Leonard Korir - The 29-year-old was lights-out in his first ever marathon last fall, when he dropped a 2:07:56 in Amsterdam. The only question mark around Korir is a lack of data. Can he perform at that level consistently? If so, he has a good shot at the team. Best marathon time: 2:07:56

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Dathan Ritzenhein - Like Korir, Ritzenhein is a stud on paper. But where Korir lacks experience to be considered a top contender, Ritz lacks consistency. He’s been injured for much of his two-decade-long career, but somehow snuck in a 1:00:00 half-marathon between ailments. A marathon time of that calibre would surely secure him a spot on the team. Best marathon time: 2:07:47

Who did Michael, Andrew and Alex pick to win? You will have to listen to find out.


Free Alphaflys for every U.S. Trials Runner

In what looks and sounds like a weird publicity stunt, Nike has offered all 695 U.S. Olympic marathon trials runners a FREE pair of its top of the line Alphafly shoe. Yeah the one Eliud Kipchoge wore in his historic sub-two hour marathon. Patrick Reaves, an employee at Nike according to Runner’s World, tweeted that Nike would host a week-long giveaway before the trials. Sports Illustrated’s Chris Chavez shared a screenshot of Reaves’ original tweet, which has been deleted.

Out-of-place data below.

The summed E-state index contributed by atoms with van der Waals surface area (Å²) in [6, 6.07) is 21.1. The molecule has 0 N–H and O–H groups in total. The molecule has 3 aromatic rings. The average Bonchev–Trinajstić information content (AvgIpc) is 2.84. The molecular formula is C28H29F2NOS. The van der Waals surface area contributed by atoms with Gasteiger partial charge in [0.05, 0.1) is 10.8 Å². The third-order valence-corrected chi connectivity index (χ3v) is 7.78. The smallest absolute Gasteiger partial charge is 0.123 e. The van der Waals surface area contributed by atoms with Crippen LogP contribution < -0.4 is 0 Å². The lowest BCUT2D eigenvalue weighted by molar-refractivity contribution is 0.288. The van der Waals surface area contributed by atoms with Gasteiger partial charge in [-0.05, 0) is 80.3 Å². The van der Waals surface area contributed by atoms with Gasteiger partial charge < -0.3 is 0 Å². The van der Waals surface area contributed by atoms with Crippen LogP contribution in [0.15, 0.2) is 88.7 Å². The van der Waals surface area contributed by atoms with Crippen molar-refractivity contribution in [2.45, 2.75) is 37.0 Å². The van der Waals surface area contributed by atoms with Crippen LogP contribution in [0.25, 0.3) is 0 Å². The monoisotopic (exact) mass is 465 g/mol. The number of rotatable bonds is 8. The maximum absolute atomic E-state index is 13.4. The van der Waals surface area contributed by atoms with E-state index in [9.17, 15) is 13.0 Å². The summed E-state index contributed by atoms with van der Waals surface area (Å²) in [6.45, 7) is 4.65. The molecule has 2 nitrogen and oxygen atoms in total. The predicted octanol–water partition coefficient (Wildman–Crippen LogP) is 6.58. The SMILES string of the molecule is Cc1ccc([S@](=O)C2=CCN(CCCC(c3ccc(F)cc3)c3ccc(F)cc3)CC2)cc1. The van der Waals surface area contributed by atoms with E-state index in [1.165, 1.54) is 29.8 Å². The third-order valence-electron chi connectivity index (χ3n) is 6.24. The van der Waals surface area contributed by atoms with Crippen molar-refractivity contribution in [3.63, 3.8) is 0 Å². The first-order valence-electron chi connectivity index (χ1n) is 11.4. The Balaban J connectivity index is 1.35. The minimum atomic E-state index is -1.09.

Why this matters:

The shoe hits the market in limited quantity on February 29, making it a prototype. World Athletics’ new regulation stipulates that prototypes may be used only until April 30, 2020, after which time a shoe must have been available for purchase for at least four months. Based on that timeline, and on its stack height of under 40 mm, the Alphafly appear to be fair game for Tokyo 2020.

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What’s next?

U.S. trials runners who are not sponsored by Nike (like top contenders Molly Huddle, Jared Ward, Dathan Ritzenhein and Sara Hall, just to name a few) are suddenly faced with the ultimate temptation: a pair of shoes, considered to be the world’s best, usually valued at $250 USD, gifted to them for free. Will they wear them?


Mo Farah under scrutiny for L-carnitine use

A BBC report has placed British Olympic and World Champion Mo Farah under scrutiny for injections he received prior to the London Marathon in 2014. According to the report, Farah was administered an infusion of L-carnitine, procured from Switzerland by his coach at the time, the recently banned Alberto Salazar.

L-carnitine is a naturally occurring amino acid that improves athletic performance. It is considered a legal substance as long as the athlete isn’t administered more than 50 ml in the span of six hours. Farah was within this legal dosage.

Mo Farah wins the 10,000m at the IAAF World Championships London 2017 (Getty Images)

Why this matters: